Advanced methods and approaches for solving Sudoku puzzles

Hi, fairly new to sudoku (havent failed yet, but this one has me foxed...)what techniques can i use to solve this puzzle (it's a super sudoku from the Times)

{3}{1}{59}{258}{4}{7}{89}{289}{6}
{59}{24}{6}{258}{3}{258}{1}{2489}{7}
{8}{7}{24}{6}{9}{1}{24}{5}{3}
{14}{5}{148}{48}{2}{3}{6}{7}{9}
{7}{248}{3}{9}{1}{6}{5}{24}{248}
{6}{9}{248}{7}{5}{48}{248}{3}{1}
{49}{3}{489}{1}{6}{249}{7}{2489}{5}
{1459}{46}{7}{245}{8}{2459}{3}{12469}{24}
{2}{468}{1459}{3}{7}{459}{49}{1469}{48}

would appreciate any advice and guidance
welshguy

Posts: 4
Joined: 12 October 2005

You have hidden pairs in box 7 and column 8. Once they're eliminated, the puzzle can be finished with singles alone.

If you haven't used hidden pairs before, I can show you how to find the pair in box 7. In this case you have the following candidates in that box:
Code: Select all
`49    .     4891459  46    ..     468   14589`

Notice the 1 can only go in two places. The 5 can only go in those same two places. Therefore, since one must be the 1 and one must be the 5, no other candidates will work there.
Code: Select all
`49    .     48915    46    ..     468   15`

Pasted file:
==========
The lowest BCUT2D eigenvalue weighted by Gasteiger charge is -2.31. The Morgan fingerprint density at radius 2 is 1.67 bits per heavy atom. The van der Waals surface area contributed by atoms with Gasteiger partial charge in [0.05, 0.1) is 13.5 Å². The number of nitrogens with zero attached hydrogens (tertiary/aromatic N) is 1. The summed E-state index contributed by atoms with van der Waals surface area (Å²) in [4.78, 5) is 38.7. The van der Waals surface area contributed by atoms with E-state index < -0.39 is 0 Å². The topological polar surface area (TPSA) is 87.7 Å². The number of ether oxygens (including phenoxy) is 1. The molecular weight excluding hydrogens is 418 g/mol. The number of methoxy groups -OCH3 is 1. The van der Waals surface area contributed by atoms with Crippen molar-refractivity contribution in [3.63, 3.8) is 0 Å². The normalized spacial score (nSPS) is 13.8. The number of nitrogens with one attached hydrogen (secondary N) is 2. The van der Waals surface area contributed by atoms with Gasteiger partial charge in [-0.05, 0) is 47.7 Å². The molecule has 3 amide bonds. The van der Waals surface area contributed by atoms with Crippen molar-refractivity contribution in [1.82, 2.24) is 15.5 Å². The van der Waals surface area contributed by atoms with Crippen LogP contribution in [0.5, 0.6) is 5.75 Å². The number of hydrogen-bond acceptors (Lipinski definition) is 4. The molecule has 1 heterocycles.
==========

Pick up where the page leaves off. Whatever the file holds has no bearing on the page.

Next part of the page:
Armed with that you should be able to find the one in column 8.
Lummox JR

Posts: 125
Joined: 22 September 2005

got it...thanks very much....sometimes you just need a good example to make things clear
welshguy

Posts: 4
Joined: 12 October 2005

ok, i see the hidden pair in box seven. the 1 and the 5 are unique, however in column 8 i have {248}{24}{48}.
With the 4 being common to all three candidates, there are no unique pairs. Am I looking at this the wrong way?
welshguy

Posts: 4
Joined: 12 October 2005

Without solving the puzzle myself, the example you just posted is a Naked Triple and works just the same way as a Naked/Hidden Pair, i.e. you can often exclude some candidates when you find one.
Karyobin

Posts: 396
Joined: 18 June 2005

The way you're looking at it is not wrong, although it is in the wrong column. That's a naked triple in column 9, but it won't do you much good because those are the only cells in that column that aren't already filled. Column 8 has six unfilled cells, and there is definitely a hidden pair there. You could also look in just box 9, because the pair can be found there as well.
Lummox JR

Posts: 125
Joined: 22 September 2005

now I have established the difference between columns 8 & 9 (don't you just feel an idiot sometimes?). Yes I can see what u mean...thanks again
welshguy

Posts: 4
Joined: 12 October 2005

I was wondering if I could get some help with spotting hidden pairs. I ask this because I actually found the naked quad in column 8 first (r1c8, r2c8, r5c8, and r7c8), instead of finding the hidden pair. It's true that this ended up eliminating the same candidates that the hidden pair would have, but it seems like finding a pair should be easier than finding a quad. Any tips on this subject?
Hanyou Hottie

Posts: 8
Joined: 15 October 2005

Yeah, they're two sides of the same coin, so there's always a hidden something and a naked something that together make up all the remaining cells in the row/col/box. Whichever you find, they do the same thing.
PaulIQ164

Posts: 533
Joined: 16 July 2005